There are valid reasons for an employer to let an employee go. There are also invalid reasons which are considered wrongful terminations. If you believe you were wrongfully terminated, it means that you feel your employer violated public policy or state/federal law.
Unless your employer was doing something that broke the law, such as asking you to help them embezzle funds, you probably won’t be able to file criminal charges against them. What you will be able to do is file a civil suit. If you win the case, you should be able to recoup some of your lost wages and possibly even some punitive damages.
The first step you need to take when you believe you were wrongfully terminated from your job is figuring out exactly why your employer fired you. This isn’t always easy.
The most important step in proving that you were wrongfully terminated is getting a copy of all your performance reviews. Ideally, you would have received and saved copies of these during your time with the company, but if you didn’t you’ll have to request them from your former employer. In addition to the performance records, you should also have a copy of the contract you signed when you started working for the employer and any paperwork you received when you were let go. The better your records are, the easier proving your wrongful termination case will be.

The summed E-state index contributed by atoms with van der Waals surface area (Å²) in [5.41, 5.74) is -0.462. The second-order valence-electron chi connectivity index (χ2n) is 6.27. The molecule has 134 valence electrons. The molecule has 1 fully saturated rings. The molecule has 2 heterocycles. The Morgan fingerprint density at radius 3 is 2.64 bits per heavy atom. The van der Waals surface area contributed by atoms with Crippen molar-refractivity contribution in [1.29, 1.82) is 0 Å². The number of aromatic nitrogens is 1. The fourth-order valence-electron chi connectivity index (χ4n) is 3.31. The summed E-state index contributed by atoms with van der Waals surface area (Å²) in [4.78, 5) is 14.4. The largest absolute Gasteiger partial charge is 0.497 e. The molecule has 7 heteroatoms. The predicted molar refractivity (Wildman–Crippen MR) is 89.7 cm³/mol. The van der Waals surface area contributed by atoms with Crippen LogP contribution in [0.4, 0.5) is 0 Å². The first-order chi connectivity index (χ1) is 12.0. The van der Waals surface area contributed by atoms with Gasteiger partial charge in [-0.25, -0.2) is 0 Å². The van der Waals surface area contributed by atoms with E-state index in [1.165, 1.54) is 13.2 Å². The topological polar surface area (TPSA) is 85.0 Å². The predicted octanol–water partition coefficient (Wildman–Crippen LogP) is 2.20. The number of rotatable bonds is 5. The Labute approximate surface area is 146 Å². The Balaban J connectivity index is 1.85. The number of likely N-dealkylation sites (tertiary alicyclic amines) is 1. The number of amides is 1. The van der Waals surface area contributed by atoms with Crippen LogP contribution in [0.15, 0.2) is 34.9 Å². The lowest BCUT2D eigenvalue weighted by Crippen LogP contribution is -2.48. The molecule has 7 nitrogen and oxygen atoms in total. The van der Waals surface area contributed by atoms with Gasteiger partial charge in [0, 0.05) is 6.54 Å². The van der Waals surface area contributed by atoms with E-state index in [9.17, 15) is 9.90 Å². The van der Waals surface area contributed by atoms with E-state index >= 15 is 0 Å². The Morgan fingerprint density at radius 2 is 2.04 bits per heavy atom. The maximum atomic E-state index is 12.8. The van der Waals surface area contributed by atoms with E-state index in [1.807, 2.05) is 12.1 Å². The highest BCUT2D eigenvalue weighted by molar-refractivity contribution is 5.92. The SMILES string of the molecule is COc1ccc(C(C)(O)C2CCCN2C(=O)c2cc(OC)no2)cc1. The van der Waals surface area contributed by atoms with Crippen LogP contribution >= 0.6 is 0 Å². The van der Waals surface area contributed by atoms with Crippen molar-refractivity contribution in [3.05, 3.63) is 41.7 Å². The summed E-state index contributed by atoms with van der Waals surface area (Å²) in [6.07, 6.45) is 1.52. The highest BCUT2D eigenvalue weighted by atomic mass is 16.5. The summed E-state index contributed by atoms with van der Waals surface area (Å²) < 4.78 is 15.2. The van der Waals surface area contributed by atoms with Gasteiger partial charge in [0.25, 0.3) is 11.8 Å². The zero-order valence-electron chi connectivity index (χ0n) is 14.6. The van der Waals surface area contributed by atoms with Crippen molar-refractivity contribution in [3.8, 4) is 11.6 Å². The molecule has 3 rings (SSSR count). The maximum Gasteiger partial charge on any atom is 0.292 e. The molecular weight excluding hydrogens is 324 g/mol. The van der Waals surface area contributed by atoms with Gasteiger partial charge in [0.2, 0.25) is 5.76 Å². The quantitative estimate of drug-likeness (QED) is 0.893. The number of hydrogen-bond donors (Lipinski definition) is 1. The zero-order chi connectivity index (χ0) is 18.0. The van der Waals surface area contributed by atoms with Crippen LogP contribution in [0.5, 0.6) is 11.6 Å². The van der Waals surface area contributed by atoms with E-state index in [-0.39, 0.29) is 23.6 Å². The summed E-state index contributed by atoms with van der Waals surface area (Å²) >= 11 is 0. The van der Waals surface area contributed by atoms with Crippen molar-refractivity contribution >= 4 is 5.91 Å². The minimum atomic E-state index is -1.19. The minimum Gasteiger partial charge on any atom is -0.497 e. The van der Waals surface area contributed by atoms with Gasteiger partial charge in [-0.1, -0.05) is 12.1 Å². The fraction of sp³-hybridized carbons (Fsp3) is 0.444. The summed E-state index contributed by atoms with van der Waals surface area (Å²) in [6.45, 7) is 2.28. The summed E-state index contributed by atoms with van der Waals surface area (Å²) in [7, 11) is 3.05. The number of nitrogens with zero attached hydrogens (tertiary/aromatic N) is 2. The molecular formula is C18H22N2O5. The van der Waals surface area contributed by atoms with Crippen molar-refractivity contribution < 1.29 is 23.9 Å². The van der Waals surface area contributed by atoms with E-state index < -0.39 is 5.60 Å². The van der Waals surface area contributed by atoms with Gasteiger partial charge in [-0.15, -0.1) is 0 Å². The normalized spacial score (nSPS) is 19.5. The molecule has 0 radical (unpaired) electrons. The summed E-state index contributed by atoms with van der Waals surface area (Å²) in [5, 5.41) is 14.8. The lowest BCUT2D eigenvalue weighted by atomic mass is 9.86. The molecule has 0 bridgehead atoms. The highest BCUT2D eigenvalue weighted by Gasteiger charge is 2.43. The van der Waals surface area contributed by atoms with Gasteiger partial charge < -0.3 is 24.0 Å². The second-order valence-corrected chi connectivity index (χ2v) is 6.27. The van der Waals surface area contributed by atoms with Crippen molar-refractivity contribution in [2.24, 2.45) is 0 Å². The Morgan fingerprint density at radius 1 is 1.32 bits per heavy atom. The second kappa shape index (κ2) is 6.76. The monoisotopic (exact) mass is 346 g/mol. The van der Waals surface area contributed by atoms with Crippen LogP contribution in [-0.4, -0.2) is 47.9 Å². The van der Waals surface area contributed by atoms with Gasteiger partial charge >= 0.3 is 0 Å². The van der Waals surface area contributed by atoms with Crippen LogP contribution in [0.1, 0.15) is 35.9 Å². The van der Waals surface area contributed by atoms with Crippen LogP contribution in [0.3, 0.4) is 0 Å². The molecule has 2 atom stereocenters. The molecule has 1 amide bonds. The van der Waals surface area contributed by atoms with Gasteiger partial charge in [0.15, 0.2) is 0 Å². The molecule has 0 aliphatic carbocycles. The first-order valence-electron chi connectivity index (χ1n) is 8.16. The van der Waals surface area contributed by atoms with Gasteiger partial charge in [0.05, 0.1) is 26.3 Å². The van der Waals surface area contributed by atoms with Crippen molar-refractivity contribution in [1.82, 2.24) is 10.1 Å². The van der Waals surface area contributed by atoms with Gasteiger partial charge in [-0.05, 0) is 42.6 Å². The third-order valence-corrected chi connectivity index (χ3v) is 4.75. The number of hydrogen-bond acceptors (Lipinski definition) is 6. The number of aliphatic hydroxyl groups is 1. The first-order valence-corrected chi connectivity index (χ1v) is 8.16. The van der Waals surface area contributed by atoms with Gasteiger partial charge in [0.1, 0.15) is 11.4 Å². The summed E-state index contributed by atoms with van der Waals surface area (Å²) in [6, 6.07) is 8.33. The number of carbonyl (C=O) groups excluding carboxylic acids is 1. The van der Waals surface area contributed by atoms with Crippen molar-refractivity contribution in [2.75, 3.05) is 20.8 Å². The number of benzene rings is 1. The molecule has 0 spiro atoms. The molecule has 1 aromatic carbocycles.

If you’re missing some of the paperwork you need, refrain from verbally requesting the missing information. It’s far better to submit a written request. Make sure you keep a copy of this written request. Your records should have when the request was submitted, how it was submitted, who took the request, and how long before they should provide you with the requested information.
Most wrongful termination cases involve the employer telling the employee that they are being let go because they violated one of the company’s policies. When this happens, immediately request proof of this violation. This is called Proof of Misconduct. The proof generally comes in the form of written disciplinary action. Your employer should be able to provide you with the Proof of Misconduct as soon as they let you know that you’ve been terminated.
Depending on the situation, it may be possible to find other employees who have had the same experience with your former employee. These are valuable resources as they will help you establish a pattern of behavior.
Once you have all of these things, the next step is finding a good employment law attorney who will advise you on the best way to handle the situation.